Wanna be a Genius? Practice, Practice, Practice!

March 7, 2007

It’s always heartening to hear about how genius is within the reach of everyone. I know, I just came off of saying how I need to come more down to earth. And yes, I do. But that doesn’t mean that I don’t want to slop up all the neuroscience research that I can. Especially when it makes me feel empowered.

Now, you might now expect me to find my inspiration from this source. It’s a NY Times article about how Russia raises its tennis e-hott… er, I mean, elite! I know. Me and tennis balls would be a deadly combination. Namely for me. But just hold on.

The article goes WAY into depth about something that every human being should be interested in: the myelination. Because it might just be the difference between me and, well, to be alliterative, Mozart.

Myelination helps to put myelin around the nerve cells in our brain so that they can carry current better. Better current = faster + stronger connection = better action in the real world [PS – I probably killed some sort of physics term in there somewhere; but damnit, I got the biochemistry right!]. As you use a nerve more, more myelin coats it, and it becomes more efficient at carrying the message.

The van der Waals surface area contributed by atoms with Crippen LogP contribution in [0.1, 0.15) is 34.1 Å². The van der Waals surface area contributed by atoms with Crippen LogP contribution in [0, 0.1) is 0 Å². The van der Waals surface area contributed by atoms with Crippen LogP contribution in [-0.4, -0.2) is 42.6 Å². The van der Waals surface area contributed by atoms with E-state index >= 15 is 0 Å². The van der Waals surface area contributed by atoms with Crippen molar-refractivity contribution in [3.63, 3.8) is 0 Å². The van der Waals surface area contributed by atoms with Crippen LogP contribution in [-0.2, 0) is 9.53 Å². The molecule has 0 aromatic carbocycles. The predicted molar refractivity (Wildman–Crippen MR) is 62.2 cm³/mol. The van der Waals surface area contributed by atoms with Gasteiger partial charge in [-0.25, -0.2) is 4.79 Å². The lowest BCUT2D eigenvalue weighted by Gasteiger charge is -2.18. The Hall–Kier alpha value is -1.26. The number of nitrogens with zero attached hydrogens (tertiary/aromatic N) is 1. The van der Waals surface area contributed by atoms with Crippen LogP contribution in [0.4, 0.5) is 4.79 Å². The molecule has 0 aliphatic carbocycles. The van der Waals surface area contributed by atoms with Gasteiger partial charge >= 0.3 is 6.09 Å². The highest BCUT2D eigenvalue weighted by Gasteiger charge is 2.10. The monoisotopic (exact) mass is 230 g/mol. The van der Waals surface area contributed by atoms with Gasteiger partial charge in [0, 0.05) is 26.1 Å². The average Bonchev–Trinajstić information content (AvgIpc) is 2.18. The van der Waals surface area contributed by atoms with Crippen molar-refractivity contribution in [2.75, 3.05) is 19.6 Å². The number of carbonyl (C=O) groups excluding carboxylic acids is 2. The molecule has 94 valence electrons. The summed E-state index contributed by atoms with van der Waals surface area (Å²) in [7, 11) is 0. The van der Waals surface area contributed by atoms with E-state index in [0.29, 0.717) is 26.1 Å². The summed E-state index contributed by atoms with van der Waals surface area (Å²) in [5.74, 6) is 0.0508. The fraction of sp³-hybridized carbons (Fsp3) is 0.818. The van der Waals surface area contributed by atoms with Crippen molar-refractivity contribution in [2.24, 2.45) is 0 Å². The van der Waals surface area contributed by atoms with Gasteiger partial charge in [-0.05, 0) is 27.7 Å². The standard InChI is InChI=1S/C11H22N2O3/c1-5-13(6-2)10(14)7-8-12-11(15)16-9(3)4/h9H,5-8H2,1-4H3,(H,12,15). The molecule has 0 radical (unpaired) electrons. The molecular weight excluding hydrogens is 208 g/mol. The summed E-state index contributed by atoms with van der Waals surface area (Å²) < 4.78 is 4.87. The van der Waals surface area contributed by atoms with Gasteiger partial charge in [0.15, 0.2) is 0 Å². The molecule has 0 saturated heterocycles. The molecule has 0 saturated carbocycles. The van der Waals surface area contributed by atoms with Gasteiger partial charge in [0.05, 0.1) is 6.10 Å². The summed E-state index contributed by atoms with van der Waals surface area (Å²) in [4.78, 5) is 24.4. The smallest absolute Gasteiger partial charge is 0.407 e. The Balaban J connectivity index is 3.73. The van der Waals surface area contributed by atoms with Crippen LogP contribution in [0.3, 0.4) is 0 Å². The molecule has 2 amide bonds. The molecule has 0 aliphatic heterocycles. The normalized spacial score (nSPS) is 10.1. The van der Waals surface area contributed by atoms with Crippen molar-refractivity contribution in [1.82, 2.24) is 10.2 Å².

Or in other words, practice makes perfect. Okay, not exactly new news to just about anyone. But still pretty cool. Because now you know WHY something happens. And for me, the why makes all the difference.

So, what makes Einstein a genius and me a schmoe? Myelination. His ability to visualize, to fantasize, to imaginize comes more or less solely from his myelinations. The difference between him being a patent office clerk and a brilliant physicists? Hours of reading, writing, and ruminating on the subject. In other words, hours of chances to get his brain myelinated.

Brilliant. Literally. I don’t know if this is the be all and end all of talent. Trained talent. Because of course there is some innate talent. Let’s not get too PC and think that “everyone’s equal.” But at the same time, we all have so much [cliche alert!] ‘untapped potential’ that we just aren’t using. And all it would take to get to it is myelination. And in practical terms, practice!

So, if you want to become the next Jimmie Hendrix, whip out that guitar. The next Isaac Newton, start knocking around some of the greatest physical problems of all time. The next George W. Bush, start doing coke off the blade of a knife. Okay, maybe we don’t want to be that last one so much…

I hope this post myelated your brains some!



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